Indicator Functions • Discussion 1

Peter Smith, on his Logic Matters blog, asks the question, “What Is A Predicate?”, and considers a number of answers.

There are of course other possible answers, and one I learned quite early on, arising very naturally in applying mathematical logic to what were generally known as “AI problems”, like perception and pattern recognition, and the one I found increasingly useful as I took up the reflective stance on symbolic computation afforded by Peirce’s pragmatic semiotics, may be described as follows:

In many applications a predicate is a function from a universe of discourse X to a binary value in \mathbb{B} = \{0, 1\}, that is, a characteristic function or indicator function f : X \to \mathbb{B}, and f^{-1}(1), the fiber of 1 under f, is the set of elements denoted or indicated by the predicate.  That is the semantics, anyway.  As far as syntax goes, there are many formal languages whose syntactic expressions serve as names for those functions and nominally speaking one may call those names predicates.

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Posted in Boole, Boolean Functions, C.S. Peirce, Category Theory, Indication, Indicator Functions, Logic, Mathematics, Peirce, Propositional Calculus, Propositional Equation Reasoning Systems, Set Theory, Venn Diagrams | Tagged , , , , , , , , , , , , | Leave a comment

{ Information = Comprehension × Extension } • Comment 8

So what is all this fuss about the relation between inquiry and signs, as analyzed in Peirce’s theories of their structure and function and synthesized in his theory of information?

The best way I’ve found to see where the problem lies is to run through a series of concrete examples of the sort Peirce used to illustrate his notions of information, inquiry, and signs, examples just complex enough to show the interplay of main ideas.

There is an enlightening set of examples in Peirce’s early lectures on the Logic of Science.  Here is the blog post I wrote to set up their discussion:

Another angle from which to approach the incidence of signs and inquiry is by way of C.S. Peirce’s “laws of information” and the corresponding theory of information he developed from the time of his lectures on the “Logic of Science” at Harvard University (1865) and the Lowell Institute (1866).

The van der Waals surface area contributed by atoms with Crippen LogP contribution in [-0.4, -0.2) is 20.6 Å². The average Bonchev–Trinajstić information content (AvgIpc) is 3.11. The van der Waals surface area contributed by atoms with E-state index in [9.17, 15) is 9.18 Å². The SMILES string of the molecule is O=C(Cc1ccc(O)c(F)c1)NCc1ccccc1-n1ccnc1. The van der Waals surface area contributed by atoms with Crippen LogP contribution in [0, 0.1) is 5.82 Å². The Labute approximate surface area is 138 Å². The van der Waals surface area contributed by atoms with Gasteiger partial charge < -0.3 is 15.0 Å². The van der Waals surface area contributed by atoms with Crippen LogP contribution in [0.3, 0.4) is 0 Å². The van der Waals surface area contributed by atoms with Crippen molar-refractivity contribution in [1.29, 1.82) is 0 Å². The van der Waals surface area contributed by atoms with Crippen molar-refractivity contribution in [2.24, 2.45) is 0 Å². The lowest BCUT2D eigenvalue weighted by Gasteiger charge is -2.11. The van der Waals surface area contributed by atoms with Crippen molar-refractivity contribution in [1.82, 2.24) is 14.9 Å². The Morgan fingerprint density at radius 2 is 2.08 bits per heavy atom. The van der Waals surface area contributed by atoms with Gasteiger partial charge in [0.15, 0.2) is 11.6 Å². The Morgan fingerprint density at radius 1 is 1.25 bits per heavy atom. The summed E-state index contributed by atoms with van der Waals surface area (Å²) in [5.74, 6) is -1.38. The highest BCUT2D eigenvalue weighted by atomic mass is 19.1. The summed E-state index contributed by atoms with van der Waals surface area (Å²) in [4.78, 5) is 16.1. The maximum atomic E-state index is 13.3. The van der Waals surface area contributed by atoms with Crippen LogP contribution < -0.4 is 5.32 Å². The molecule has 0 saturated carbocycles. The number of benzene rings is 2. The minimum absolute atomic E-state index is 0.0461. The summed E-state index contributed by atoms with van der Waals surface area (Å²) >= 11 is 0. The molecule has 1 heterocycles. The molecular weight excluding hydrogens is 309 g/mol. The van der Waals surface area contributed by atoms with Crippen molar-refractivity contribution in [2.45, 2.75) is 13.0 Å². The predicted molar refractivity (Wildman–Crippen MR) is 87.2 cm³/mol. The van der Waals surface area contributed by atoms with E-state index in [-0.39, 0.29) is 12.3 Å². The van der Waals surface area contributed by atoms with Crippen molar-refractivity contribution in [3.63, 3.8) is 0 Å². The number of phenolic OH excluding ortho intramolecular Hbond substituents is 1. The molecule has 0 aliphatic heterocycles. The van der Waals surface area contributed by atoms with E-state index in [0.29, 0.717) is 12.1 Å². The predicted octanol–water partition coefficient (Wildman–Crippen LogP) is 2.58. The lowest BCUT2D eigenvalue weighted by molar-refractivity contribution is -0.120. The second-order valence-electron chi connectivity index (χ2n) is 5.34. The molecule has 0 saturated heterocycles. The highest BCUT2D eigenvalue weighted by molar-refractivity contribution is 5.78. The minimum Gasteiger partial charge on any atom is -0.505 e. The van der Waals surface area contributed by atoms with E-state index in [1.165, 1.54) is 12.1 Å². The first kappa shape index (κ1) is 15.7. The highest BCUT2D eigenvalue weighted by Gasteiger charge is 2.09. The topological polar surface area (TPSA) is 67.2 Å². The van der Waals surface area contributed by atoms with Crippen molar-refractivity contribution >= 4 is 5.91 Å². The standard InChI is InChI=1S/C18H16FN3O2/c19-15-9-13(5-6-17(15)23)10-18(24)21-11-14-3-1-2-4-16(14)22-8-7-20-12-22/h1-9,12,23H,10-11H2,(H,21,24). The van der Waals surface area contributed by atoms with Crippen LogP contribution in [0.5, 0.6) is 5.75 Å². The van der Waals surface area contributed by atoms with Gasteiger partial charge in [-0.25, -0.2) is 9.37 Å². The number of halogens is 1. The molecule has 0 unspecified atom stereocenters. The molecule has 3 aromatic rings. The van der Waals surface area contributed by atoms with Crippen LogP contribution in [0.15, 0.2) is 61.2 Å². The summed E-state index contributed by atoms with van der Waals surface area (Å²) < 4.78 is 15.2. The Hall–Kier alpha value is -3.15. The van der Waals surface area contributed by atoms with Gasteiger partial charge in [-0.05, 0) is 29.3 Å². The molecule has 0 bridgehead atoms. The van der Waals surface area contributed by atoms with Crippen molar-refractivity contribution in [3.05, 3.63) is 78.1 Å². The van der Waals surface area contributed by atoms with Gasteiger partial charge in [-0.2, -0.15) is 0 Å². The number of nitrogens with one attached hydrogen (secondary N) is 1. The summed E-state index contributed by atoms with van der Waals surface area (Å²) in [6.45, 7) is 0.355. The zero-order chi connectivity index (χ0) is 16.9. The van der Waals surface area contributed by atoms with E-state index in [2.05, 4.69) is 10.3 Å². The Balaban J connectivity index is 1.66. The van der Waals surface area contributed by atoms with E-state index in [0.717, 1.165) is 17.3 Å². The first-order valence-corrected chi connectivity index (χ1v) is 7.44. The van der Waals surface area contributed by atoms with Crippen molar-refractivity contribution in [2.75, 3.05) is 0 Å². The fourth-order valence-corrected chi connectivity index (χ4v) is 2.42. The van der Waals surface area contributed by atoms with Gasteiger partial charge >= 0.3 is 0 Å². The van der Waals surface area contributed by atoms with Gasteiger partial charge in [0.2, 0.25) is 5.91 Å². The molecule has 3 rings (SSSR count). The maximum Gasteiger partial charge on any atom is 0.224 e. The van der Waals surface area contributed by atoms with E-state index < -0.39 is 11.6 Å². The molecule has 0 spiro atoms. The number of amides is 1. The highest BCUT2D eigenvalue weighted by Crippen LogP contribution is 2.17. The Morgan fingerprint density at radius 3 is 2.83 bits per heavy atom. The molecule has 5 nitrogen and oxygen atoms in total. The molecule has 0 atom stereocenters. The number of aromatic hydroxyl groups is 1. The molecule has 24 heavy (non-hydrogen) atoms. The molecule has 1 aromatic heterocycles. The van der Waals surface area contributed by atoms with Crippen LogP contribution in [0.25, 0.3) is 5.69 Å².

When it comes to the supposed reciprocity between extensions and intensions, Peirce, of course, has another idea, and I would say a better idea, partly because it forms the occasion for him to bring in his new-fangled notion of “information” to mediate the otherwise static dualism between the other two.  The development of this novel idea brings Peirce to enunciate the formula:

\mathrm{Information} = \mathrm{Comprehension} \times \mathrm{Extension}

But comprehending what in the world that might mean is a much longer story, the end of which your present teller has yet to reach.  So, this time around, I will take up the story near the end of the beginning of Peirce’s own telling of it, for no better reason than that’s where I myself initially came in, or, at least, where it all started making any kind of sense to me.  And from this point we will find it easy enough to flash both backward and forward, to and fro, as the occasions arise for doing so.

Readings

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Posted in Abduction, C.S. Peirce, Comprehension, Deduction, Extension, Hypothesis, Icon Index Symbol, Induction, Inference, Information = Comprehension × Extension, Information Theory, Inquiry, Intension, Logic, Logic of Science, Peirce, Peirce's Categories, Pragmatic Semiotic Information, Pragmatism, Scientific Method, Semiotics, Sign Relations | Tagged , , , , , , , , , , , , , , , , , , , , , | Leave a comment

Differential Logic, Dynamic Systems, Tangent Functors • Discussion 2

Re: Cybernetic CommunicationsSU

One thing that interests me here is the relation between narratives and navigation.  Navigation has to do with how we move through actual state spaces while narratives are the tales we tell about past adventures and what we may have learned from them by way of guiding future ventures.

Navigation has its local (individual, immediate) and global (general, ultimate) aspects but it tends to lose its point if it does not keep at least one eye to present business.  Purloining a paradigm from physics it keeps watch over the bearings of local and global purposes on each other with instruments analogous to differential and integral calculus.

Narratives, in contrast, inhabiting as they do the semiotic plane of signs and symbols, have a tendency to detach themselves from the matter at hand, to become autonomous, to create worlds of fantasy all their own, and even to spin altogether out of control.

So we have to watch out for that …

Resources

Posted in Amphecks, Boolean Functions, C.S. Peirce, Cactus Graphs, Category Theory, Cybernetics, Differential Analytic Turing Automata, Differential Calculus, Differential Logic, Discrete Dynamical Systems, Dynamical Systems, Graph Theory, Hill Climbing, Hologrammautomaton, Information Theory, Inquiry Driven Systems, Intelligent Systems, Knowledge Representation, Laws of Form, Logic, Logical Graphs, Mathematics, Minimal Negation Operators, Painted Cacti, Peirce, Propositional Calculus, Propositional Equation Reasoning Systems, Spencer Brown, Systems, Visualization | Tagged , , , , , , , , , , , , , , , , , , , , , , , , , , , , , | 1 Comment

Pragmatic Semiotic Information • Discussion 9

Re: Ontolog ForumJS

I’ll be experiencing intermittent interruptions from now until the moving vans come and probably a while after but I’m hoping things will settle down by Thanksgiving.